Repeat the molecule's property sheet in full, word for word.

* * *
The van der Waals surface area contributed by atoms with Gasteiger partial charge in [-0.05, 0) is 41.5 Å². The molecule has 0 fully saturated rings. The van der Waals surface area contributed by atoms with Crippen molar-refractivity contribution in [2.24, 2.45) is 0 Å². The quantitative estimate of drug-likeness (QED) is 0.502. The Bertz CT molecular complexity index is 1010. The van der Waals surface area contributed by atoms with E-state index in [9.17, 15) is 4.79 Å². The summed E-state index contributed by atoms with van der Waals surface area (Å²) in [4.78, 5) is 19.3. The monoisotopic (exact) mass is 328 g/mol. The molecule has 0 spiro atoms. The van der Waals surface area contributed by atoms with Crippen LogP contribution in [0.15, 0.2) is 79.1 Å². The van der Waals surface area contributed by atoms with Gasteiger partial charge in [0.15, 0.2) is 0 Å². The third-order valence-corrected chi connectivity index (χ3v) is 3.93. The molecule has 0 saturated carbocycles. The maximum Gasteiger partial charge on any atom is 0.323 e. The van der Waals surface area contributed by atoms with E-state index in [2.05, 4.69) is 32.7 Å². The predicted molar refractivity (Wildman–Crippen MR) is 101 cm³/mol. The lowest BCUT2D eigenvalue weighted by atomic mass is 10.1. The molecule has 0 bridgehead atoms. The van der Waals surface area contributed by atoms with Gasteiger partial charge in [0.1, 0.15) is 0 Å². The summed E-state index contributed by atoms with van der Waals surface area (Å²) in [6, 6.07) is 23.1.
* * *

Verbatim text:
The van der Waals surface area contributed by atoms with Gasteiger partial charge in [-0.05, 0) is 41.5 Å². The molecule has 0 fully saturated rings. The van der Waals surface area contributed by atoms with Crippen molar-refractivity contribution in [2.24, 2.45) is 0 Å². The quantitative estimate of drug-likeness (QED) is 0.502. The Bertz CT molecular complexity index is 1010. The van der Waals surface area contributed by atoms with E-state index in [9.17, 15) is 4.79 Å². The summed E-state index contributed by atoms with van der Waals surface area (Å²) in [4.78, 5) is 19.3. The monoisotopic (exact) mass is 328 g/mol. The molecule has 0 spiro atoms. The van der Waals surface area contributed by atoms with Crippen LogP contribution in [0.15, 0.2) is 79.1 Å². The van der Waals surface area contributed by atoms with Gasteiger partial charge in [0.15, 0.2) is 0 Å². The third-order valence-corrected chi connectivity index (χ3v) is 3.93. The molecule has 0 saturated carbocycles. The maximum Gasteiger partial charge on any atom is 0.323 e. The van der Waals surface area contributed by atoms with E-state index in [2.05, 4.69) is 32.7 Å². The predicted molar refractivity (Wildman–Crippen MR) is 101 cm³/mol. The lowest BCUT2D eigenvalue weighted by atomic mass is 10.1. The molecule has 0 bridgehead atoms. The van der Waals surface area contributed by atoms with Gasteiger partial charge in [0.1, 0.15) is 0 Å². The summed E-state index contributed by atoms with van der Waals surface area (Å²) in [6, 6.07) is 23.1.